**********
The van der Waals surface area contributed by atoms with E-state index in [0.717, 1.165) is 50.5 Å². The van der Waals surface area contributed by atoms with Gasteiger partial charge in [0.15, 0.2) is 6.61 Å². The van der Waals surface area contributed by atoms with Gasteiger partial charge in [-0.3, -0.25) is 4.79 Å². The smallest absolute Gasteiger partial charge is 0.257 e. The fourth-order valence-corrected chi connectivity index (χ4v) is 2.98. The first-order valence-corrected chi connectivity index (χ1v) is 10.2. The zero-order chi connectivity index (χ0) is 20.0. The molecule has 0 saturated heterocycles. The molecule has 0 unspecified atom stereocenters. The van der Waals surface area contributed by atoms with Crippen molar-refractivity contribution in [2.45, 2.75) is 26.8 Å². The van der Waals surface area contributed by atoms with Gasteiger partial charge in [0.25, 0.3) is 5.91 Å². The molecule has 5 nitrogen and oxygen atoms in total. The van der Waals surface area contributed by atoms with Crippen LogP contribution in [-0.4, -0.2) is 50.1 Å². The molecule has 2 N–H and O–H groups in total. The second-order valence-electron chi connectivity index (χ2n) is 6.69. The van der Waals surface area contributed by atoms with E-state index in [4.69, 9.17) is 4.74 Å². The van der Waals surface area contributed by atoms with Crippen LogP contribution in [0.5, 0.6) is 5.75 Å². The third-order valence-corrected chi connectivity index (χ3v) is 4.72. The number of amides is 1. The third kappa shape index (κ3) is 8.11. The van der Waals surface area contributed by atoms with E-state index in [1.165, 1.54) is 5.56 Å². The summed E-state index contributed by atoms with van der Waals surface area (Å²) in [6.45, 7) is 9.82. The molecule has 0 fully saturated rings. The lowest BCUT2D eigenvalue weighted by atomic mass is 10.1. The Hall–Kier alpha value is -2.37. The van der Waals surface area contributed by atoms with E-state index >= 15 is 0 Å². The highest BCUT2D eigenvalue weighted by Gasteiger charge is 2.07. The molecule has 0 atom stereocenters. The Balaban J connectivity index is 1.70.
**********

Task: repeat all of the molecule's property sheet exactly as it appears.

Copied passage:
The van der Waals surface area contributed by atoms with E-state index in [0.717, 1.165) is 50.5 Å². The van der Waals surface area contributed by atoms with Gasteiger partial charge in [0.15, 0.2) is 6.61 Å². The van der Waals surface area contributed by atoms with Gasteiger partial charge in [-0.3, -0.25) is 4.79 Å². The smallest absolute Gasteiger partial charge is 0.257 e. The fourth-order valence-corrected chi connectivity index (χ4v) is 2.98. The first-order valence-corrected chi connectivity index (χ1v) is 10.2. The zero-order chi connectivity index (χ0) is 20.0. The molecule has 0 saturated heterocycles. The molecule has 0 unspecified atom stereocenters. The van der Waals surface area contributed by atoms with Crippen molar-refractivity contribution in [2.45, 2.75) is 26.8 Å². The van der Waals surface area contributed by atoms with Gasteiger partial charge in [0.25, 0.3) is 5.91 Å². The molecule has 5 nitrogen and oxygen atoms in total. The van der Waals surface area contributed by atoms with Crippen LogP contribution in [-0.4, -0.2) is 50.1 Å². The molecule has 2 N–H and O–H groups in total. The second-order valence-electron chi connectivity index (χ2n) is 6.69. The van der Waals surface area contributed by atoms with E-state index in [4.69, 9.17) is 4.74 Å². The van der Waals surface area contributed by atoms with Crippen LogP contribution in [0.5, 0.6) is 5.75 Å². The third-order valence-corrected chi connectivity index (χ3v) is 4.72. The number of amides is 1. The third kappa shape index (κ3) is 8.11. The van der Waals surface area contributed by atoms with E-state index in [1.165, 1.54) is 5.56 Å². The summed E-state index contributed by atoms with van der Waals surface area (Å²) in [6.45, 7) is 9.82. The molecule has 0 fully saturated rings. The lowest BCUT2D eigenvalue weighted by atomic mass is 10.1. The Hall–Kier alpha value is -2.37. The van der Waals surface area contributed by atoms with E-state index >= 15 is 0 Å². The highest BCUT2D eigenvalue weighted by Gasteiger charge is 2.07. The molecule has 0 atom stereocenters. The Balaban J connectivity index is 1.70.